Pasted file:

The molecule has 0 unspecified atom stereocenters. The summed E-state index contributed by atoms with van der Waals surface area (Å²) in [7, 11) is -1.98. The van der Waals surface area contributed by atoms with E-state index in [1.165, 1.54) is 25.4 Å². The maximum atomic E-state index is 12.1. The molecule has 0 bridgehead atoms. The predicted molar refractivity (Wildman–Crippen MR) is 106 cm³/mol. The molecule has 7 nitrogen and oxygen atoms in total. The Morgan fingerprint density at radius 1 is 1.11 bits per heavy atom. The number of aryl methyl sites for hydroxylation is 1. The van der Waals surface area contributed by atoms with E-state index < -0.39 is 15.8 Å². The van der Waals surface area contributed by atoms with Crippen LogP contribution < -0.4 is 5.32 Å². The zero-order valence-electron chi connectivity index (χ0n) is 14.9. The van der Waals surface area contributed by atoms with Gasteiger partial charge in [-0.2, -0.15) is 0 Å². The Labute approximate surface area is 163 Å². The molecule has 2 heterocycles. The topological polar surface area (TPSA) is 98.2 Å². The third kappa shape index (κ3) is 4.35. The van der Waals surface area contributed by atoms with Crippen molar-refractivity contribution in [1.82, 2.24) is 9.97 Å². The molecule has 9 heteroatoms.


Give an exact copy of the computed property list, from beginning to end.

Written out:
The molecule has 0 unspecified atom stereocenters. The summed E-state index contributed by atoms with van der Waals surface area (Å²) in [7, 11) is -1.98. The van der Waals surface area contributed by atoms with E-state index in [1.165, 1.54) is 25.4 Å². The maximum atomic E-state index is 12.1. The molecule has 0 bridgehead atoms. The predicted molar refractivity (Wildman–Crippen MR) is 106 cm³/mol. The molecule has 7 nitrogen and oxygen atoms in total. The Morgan fingerprint density at radius 1 is 1.11 bits per heavy atom. The number of aryl methyl sites for hydroxylation is 1. The van der Waals surface area contributed by atoms with E-state index < -0.39 is 15.8 Å². The van der Waals surface area contributed by atoms with Crippen LogP contribution < -0.4 is 5.32 Å². The zero-order valence-electron chi connectivity index (χ0n) is 14.9. The van der Waals surface area contributed by atoms with Gasteiger partial charge in [-0.2, -0.15) is 0 Å². The Labute approximate surface area is 163 Å². The molecule has 2 heterocycles. The topological polar surface area (TPSA) is 98.2 Å². The third kappa shape index (κ3) is 4.35. The van der Waals surface area contributed by atoms with Crippen molar-refractivity contribution in [1.82, 2.24) is 9.97 Å². The molecule has 9 heteroatoms.